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Tips, Gratuities and the National Minimum Wage

9th October 2017

For employment legal advice call our Employment Solicitors on 03306069589 or contact us online and we will call you.

The National Minimum Wage is a specified minimum hourly rate of pay, which most workers in the UK over school leaving age are entitled to. All employers are obliged to pay the National Minimum Wage, irrespective of the size of the company. Even if you are the only employee you are still entitled to be paid the National Minimum Wage (NMW).

How to Calculate if You are Receiving NMW

A worker’s average hourly rate is used to determine whether they have received the NMW. This is calculated on the basis of:

  • The total amount of pay earned over the relevant “pay reference period”
  • Divided by the total number of hours worked over that period.

The “pay reference period” is the period used for calculating hourly pay. It must be a period of one month or shorter. For example workers who are paid daily will have a pay reference period of one day and workers who are paid weekly will have a pay reference period of one week etc.

Tips and Gratuities

Before 1 October 2009, tips and gratuities paid by the employer through its wages system could be taken into account when calculating whether an employee had received the National Minimum Wage.

This changed from 1 October 2009 when there was a change in the law. From that point onwards an employer has not been able to take account of tips and gratuities when calculating if a worker has received the National Minimum Wage.

This was a welcome change, meaning lots of workers on low incomes began to receive more as tips were given on top of National Minimum Wage and not as part of it.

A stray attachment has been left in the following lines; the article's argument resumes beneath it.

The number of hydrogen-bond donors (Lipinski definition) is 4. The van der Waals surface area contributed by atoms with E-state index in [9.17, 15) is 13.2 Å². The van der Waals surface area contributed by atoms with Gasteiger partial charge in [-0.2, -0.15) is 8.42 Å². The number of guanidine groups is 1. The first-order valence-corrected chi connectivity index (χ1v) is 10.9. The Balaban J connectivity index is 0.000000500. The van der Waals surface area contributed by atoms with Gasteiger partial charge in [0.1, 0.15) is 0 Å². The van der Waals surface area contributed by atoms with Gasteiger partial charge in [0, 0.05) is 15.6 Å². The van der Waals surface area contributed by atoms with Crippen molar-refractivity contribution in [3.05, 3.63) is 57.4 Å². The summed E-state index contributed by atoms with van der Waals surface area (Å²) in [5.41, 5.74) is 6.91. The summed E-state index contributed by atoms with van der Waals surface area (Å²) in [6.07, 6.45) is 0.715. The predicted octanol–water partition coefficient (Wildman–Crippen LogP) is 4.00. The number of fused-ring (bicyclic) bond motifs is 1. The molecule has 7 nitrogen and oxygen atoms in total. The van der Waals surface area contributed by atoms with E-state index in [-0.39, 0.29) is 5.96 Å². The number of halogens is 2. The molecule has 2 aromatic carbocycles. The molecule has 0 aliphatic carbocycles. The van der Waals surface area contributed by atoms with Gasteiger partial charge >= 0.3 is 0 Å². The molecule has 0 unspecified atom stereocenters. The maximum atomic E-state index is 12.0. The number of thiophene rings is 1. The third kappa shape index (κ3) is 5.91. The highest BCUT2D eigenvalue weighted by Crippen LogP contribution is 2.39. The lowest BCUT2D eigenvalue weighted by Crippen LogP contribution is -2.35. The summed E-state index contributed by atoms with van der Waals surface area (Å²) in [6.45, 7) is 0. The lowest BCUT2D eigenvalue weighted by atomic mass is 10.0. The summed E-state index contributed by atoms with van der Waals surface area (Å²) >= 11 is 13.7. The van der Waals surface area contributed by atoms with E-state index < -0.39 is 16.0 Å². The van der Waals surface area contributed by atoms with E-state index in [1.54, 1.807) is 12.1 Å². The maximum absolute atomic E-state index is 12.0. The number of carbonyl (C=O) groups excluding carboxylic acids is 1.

When are You Not Entitled to NMW?

There are some workers who are not entitled to receive NMW. Some examples of workers who may not receive the National Minimum Wage are:

  • People who are self employed
  • People who are aged under 16
  • People who are living with a family working as an au pair, if they do not pay accommodation or food costs
  • People who are in the armed forces
  • People who are volunteering
  • Prisoners who are working whilst imprisoned.

What to Do if You Don’t Think You’re Being Paid the NMW

If you think your pay is too low and is below the National Minimum Wage, the first thing to do is to speak with your employer about this and request details of your employment payment records.

If you have not been receiving the National Minimum Wage you can claim the arrears from your employer and also make a complaint to HM Revenue & Customs (providing you are not in one of the groups described above).

To speak with an Employment Solicitor for 30 minutes for £120 including VAT, call 03306069589 or contact us online and we will call you. See complete details.

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